Tag Archives: Coal (TRBC level 4)

Germany grants second round of permits to close hard coal plants | Instant News

FRANKFURT (Reuters) – More than 1,500 megawatts (MW) of coal-fired power plants will close from December 8 this year, Germany’s energy regulator said on Thursday, announcing the results of a second round of auctions designed to cover closing costs. polluting plants.

FILE PHOTOS: Steam rises from the cooling tower of the coal-fired power plant RWE, one of Europe’s largest electricity and gas companies in Niederaussem, Germany, March 3, 2016. REUTERS / Wolfgang Rattay / File Photo

Germany has pledged to abandon coal by 2038 and achieve a largely carbon-free energy system by 2050, but is also seeking to reduce its impact on utilities, territories, jobs and public budgets.

Under a series of tenders between 2020 and 2027, operators were asked to state what price they would be prepared to close their hard coal plants in exchange for funds to partially offset their losses.

The regulator sets a maximum price per MW of capacity to limit public sector bills. The final price takes into account the bidder and the CO2 emissions of the plant concerned.

Of the 1,514 MW that will go offline in December, the standout is Uniper’s 757 MW Wilhelmshaven plant on Germany’s North Sea coast.

After 2027, compensation is no longer available, so operators are ready to bid as low as possible to avoid losses from competitors.

“The auction is again oversubscribed,” said Jochen Homann, head of the Bundesnetzagentur regulator. “The highest awards lie well below the maximum prices previously set.”

In all, the three successful bidders will receive between zero and 59,000 euros per MW, regulators said.

This is what they offered to close their factory, after the regulator set a maximum price of 155,000 euros / MW.

The third auction bid for the closure of 2,481 MW by the end of 2022 will close on April 30.

After the first auction, regulators closed 4,788 MW of coal-fired power plant capacity on January 1, 2021.

The more highly polluting brown coal is closed through a separate scheme with fixed compensation.

Reporting by Vera Eckert, editing by Barbara Lewis


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Australian securities regulators search the offices of coal miners TerraCom | Instant News

MELBOURNE, March 29 (Reuters) – Australian securities regulators ransacked coal miners TerraCom Ltd on Monday with assistance from Queensland state police, according to a report in the Australian Financial Review.

The investigation came after regulators confirmed it was investigating the ALS testing laboratory, whose internal review last year found that about half of the certificates awarded for export coal samples over the past decade had been altered to improve demonstrated quality.

The laboratory review made no mention of associates, but began after the unfair dismissal of TerraCom – which bought the Blair Athol coal mine in 2017 from Rio Tinto – that the miner had worked with ALS to fabricate export documentation.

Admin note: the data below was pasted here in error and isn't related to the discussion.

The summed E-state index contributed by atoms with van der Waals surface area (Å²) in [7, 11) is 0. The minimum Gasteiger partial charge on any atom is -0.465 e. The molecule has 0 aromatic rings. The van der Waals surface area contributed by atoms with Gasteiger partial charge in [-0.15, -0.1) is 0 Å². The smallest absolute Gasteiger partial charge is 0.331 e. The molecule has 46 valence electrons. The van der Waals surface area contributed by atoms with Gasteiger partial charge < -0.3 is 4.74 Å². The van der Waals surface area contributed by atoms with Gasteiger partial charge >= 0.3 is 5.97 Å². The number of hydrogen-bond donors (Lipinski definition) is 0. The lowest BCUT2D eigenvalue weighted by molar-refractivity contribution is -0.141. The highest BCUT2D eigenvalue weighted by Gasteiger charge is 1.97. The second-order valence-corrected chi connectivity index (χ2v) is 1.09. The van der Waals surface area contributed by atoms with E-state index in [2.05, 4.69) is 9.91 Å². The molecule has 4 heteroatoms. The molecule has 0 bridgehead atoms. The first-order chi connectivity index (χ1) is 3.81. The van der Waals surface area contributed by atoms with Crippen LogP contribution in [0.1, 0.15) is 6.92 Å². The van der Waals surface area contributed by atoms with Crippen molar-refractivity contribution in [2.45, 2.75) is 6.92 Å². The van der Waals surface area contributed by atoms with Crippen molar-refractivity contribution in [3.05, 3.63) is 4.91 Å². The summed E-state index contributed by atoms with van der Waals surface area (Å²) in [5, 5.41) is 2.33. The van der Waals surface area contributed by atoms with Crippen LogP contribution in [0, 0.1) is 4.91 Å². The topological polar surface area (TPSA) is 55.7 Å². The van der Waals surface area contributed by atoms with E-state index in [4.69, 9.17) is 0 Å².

TerraCom, which sells coal to Japan, Korea and China, has denied the allegations that have arisen in the case. Deputy Chairman Craig Ransley told Reuters that TerraCom will continue to work with authorities on industry-wide investigations.

Australia is the world’s largest coal exporter and ALS is one of the largest coal testers. “I can confirm that a warrant was issued today on behalf of ASIC, with the assistance of the Queensland Police,” said a spokesman for the Australian Securities and Investments Commission (ASIC), on condition of anonymity TerraCom.

Queensland Police, asked if Blair Athol TerraCom’s operation had been searched, said ASIC was leading the matter and referred any questions to regulators.

Last week, local media reported that ASIC Commissioner Cathie Armor told a Senate forecast hearing that she was “well aware” of allegations that the ALS lab had improved coal quality results on export certificates.

Armor did not provide further information due to ASIC’s policy of not commenting on issues being investigated, according to a report by the Australian Associated Press. South Korean electricity provider South-East Power banned ALS from certifying its coal tender last year. (Reporting by Melanie Burton; Editing by Tom Hogue)


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Germany opens a third auction for payments to close coal-fired power plants | Instant News

FRANKFURT, March 3 (Reuters) – Germany’s energy regulator has opened a third round of bidding for coal-fired power plant operators to compete for compensation to cover their capacity, part of the country’s shift towards carbon-free power.

Germany has decided to abandon coal in 2038 and achieve a carbon-free energy system by 2050.

A spokesman for the Bonn Bundesnetzagentur-based regulator said a bid had to be submitted by April 30 to cover the 2,481 megawatt (MW) capacity that would go offline by the end of 2022.

The regulator’s website shows the maximum price per megawatt of closed capacity will be € 155,000 ($ 186,883).

In the auction, operators announce the price they will be prepared to close their factories in exchange for funds to cover some of their financial losses.